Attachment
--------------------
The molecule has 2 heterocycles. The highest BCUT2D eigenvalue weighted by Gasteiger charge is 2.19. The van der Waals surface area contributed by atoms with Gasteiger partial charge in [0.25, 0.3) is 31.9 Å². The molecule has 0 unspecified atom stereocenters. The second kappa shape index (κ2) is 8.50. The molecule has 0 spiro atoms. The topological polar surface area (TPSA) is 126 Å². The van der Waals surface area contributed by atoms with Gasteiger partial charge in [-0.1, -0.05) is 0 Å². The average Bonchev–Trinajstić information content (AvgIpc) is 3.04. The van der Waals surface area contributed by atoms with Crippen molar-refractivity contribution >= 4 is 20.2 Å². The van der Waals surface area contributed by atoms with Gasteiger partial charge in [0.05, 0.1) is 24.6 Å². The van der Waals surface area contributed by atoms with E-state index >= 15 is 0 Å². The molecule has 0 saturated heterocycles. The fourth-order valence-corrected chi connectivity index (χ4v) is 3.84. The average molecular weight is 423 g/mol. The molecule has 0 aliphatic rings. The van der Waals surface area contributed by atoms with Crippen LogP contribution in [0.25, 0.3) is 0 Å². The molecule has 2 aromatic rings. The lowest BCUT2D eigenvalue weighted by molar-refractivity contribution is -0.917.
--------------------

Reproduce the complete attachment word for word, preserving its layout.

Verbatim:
The molecule has 2 heterocycles. The highest BCUT2D eigenvalue weighted by Gasteiger charge is 2.19. The van der Waals surface area contributed by atoms with Gasteiger partial charge in [0.25, 0.3) is 31.9 Å². The molecule has 0 unspecified atom stereocenters. The second kappa shape index (κ2) is 8.50. The molecule has 0 spiro atoms. The topological polar surface area (TPSA) is 126 Å². The van der Waals surface area contributed by atoms with Gasteiger partial charge in [-0.1, -0.05) is 0 Å². The average Bonchev–Trinajstić information content (AvgIpc) is 3.04. The van der Waals surface area contributed by atoms with Crippen molar-refractivity contribution >= 4 is 20.2 Å². The van der Waals surface area contributed by atoms with Gasteiger partial charge in [0.05, 0.1) is 24.6 Å². The van der Waals surface area contributed by atoms with E-state index >= 15 is 0 Å². The molecule has 0 saturated heterocycles. The fourth-order valence-corrected chi connectivity index (χ4v) is 3.84. The average molecular weight is 423 g/mol. The molecule has 0 aliphatic rings. The van der Waals surface area contributed by atoms with Crippen LogP contribution in [0.25, 0.3) is 0 Å². The molecule has 2 aromatic rings. The lowest BCUT2D eigenvalue weighted by molar-refractivity contribution is -0.917.